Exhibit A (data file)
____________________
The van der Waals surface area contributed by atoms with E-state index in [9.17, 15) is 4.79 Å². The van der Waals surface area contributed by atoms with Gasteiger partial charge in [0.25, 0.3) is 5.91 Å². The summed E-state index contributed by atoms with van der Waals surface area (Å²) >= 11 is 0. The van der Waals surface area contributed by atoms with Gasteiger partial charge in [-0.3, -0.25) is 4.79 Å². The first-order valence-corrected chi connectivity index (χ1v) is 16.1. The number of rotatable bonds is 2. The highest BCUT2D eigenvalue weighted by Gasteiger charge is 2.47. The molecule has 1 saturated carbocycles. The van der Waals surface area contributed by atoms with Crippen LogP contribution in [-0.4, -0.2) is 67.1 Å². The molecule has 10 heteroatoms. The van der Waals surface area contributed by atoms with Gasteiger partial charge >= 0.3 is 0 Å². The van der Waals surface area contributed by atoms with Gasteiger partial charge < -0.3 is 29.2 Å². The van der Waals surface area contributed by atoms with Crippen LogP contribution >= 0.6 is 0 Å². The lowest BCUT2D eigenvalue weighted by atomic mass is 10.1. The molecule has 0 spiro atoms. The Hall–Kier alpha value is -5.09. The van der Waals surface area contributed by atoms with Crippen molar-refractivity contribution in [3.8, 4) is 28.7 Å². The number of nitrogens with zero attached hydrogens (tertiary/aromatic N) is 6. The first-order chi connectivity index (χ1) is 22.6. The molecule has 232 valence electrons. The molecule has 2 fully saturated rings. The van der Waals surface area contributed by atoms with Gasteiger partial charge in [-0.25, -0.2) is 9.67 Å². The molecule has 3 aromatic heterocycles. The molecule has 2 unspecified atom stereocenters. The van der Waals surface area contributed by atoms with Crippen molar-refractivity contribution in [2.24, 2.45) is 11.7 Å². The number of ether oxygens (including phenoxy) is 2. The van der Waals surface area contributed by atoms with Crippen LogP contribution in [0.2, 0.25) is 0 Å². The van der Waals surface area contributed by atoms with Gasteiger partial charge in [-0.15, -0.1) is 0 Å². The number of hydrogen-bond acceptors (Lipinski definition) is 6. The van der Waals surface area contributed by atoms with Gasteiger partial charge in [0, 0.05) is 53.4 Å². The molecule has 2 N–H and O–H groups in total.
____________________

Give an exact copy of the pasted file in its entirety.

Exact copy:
The van der Waals surface area contributed by atoms with E-state index in [9.17, 15) is 4.79 Å². The van der Waals surface area contributed by atoms with Gasteiger partial charge in [0.25, 0.3) is 5.91 Å². The summed E-state index contributed by atoms with van der Waals surface area (Å²) >= 11 is 0. The van der Waals surface area contributed by atoms with Gasteiger partial charge in [-0.3, -0.25) is 4.79 Å². The first-order valence-corrected chi connectivity index (χ1v) is 16.1. The number of rotatable bonds is 2. The highest BCUT2D eigenvalue weighted by Gasteiger charge is 2.47. The molecule has 1 saturated carbocycles. The van der Waals surface area contributed by atoms with Crippen LogP contribution in [-0.4, -0.2) is 67.1 Å². The molecule has 10 heteroatoms. The van der Waals surface area contributed by atoms with Gasteiger partial charge >= 0.3 is 0 Å². The van der Waals surface area contributed by atoms with Gasteiger partial charge < -0.3 is 29.2 Å². The van der Waals surface area contributed by atoms with Crippen LogP contribution >= 0.6 is 0 Å². The lowest BCUT2D eigenvalue weighted by atomic mass is 10.1. The molecule has 0 spiro atoms. The Hall–Kier alpha value is -5.09. The van der Waals surface area contributed by atoms with Crippen molar-refractivity contribution in [3.8, 4) is 28.7 Å². The number of nitrogens with zero attached hydrogens (tertiary/aromatic N) is 6. The first-order chi connectivity index (χ1) is 22.6. The molecule has 232 valence electrons. The molecule has 2 fully saturated rings. The van der Waals surface area contributed by atoms with Gasteiger partial charge in [-0.25, -0.2) is 9.67 Å². The molecule has 3 aromatic heterocycles. The molecule has 2 unspecified atom stereocenters. The van der Waals surface area contributed by atoms with Crippen molar-refractivity contribution in [2.24, 2.45) is 11.7 Å². The number of ether oxygens (including phenoxy) is 2. The van der Waals surface area contributed by atoms with Crippen LogP contribution in [0.2, 0.25) is 0 Å². The van der Waals surface area contributed by atoms with Gasteiger partial charge in [-0.15, -0.1) is 0 Å². The number of hydrogen-bond acceptors (Lipinski definition) is 6. The van der Waals surface area contributed by atoms with Gasteiger partial charge in [0, 0.05) is 53.4 Å². The molecule has 2 N–H and O–H groups in total.